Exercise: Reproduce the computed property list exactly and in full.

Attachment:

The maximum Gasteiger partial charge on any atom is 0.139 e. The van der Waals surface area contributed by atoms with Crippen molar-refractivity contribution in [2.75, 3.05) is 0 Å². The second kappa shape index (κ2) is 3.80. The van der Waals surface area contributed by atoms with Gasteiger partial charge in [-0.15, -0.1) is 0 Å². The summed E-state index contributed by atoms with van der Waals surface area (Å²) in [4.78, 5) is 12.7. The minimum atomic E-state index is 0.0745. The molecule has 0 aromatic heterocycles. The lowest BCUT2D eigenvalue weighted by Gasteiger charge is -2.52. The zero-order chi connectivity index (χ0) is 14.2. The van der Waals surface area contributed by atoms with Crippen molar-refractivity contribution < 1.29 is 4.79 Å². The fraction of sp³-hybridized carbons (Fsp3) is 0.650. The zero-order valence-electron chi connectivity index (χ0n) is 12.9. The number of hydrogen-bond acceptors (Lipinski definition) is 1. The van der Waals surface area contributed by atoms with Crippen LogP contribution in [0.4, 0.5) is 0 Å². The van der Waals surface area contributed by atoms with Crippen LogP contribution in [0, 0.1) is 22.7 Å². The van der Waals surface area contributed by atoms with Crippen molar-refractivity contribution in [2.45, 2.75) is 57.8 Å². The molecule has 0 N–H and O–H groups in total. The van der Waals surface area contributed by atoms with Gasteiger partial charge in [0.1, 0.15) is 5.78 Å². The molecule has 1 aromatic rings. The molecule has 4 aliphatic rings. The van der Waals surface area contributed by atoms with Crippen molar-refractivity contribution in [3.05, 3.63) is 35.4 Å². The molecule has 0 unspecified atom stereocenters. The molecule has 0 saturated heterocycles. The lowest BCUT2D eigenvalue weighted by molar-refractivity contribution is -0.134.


The maximum Gasteiger partial charge on any atom is 0.139 e. The van der Waals surface area contributed by atoms with Crippen molar-refractivity contribution in [2.75, 3.05) is 0 Å². The second kappa shape index (κ2) is 3.80. The van der Waals surface area contributed by atoms with Gasteiger partial charge in [-0.15, -0.1) is 0 Å². The summed E-state index contributed by atoms with van der Waals surface area (Å²) in [4.78, 5) is 12.7. The minimum atomic E-state index is 0.0745. The molecule has 0 aromatic heterocycles. The lowest BCUT2D eigenvalue weighted by Gasteiger charge is -2.52. The zero-order chi connectivity index (χ0) is 14.2. The van der Waals surface area contributed by atoms with Crippen molar-refractivity contribution < 1.29 is 4.79 Å². The fraction of sp³-hybridized carbons (Fsp3) is 0.650. The zero-order valence-electron chi connectivity index (χ0n) is 12.9. The number of hydrogen-bond acceptors (Lipinski definition) is 1. The van der Waals surface area contributed by atoms with Crippen LogP contribution in [0.4, 0.5) is 0 Å². The van der Waals surface area contributed by atoms with Crippen LogP contribution in [0, 0.1) is 22.7 Å². The van der Waals surface area contributed by atoms with Crippen molar-refractivity contribution in [2.45, 2.75) is 57.8 Å². The molecule has 0 N–H and O–H groups in total. The van der Waals surface area contributed by atoms with Gasteiger partial charge in [0.1, 0.15) is 5.78 Å². The molecule has 1 aromatic rings. The molecule has 4 aliphatic rings. The van der Waals surface area contributed by atoms with Crippen molar-refractivity contribution in [3.05, 3.63) is 35.4 Å². The molecule has 0 unspecified atom stereocenters. The molecule has 0 saturated heterocycles. The lowest BCUT2D eigenvalue weighted by molar-refractivity contribution is -0.134.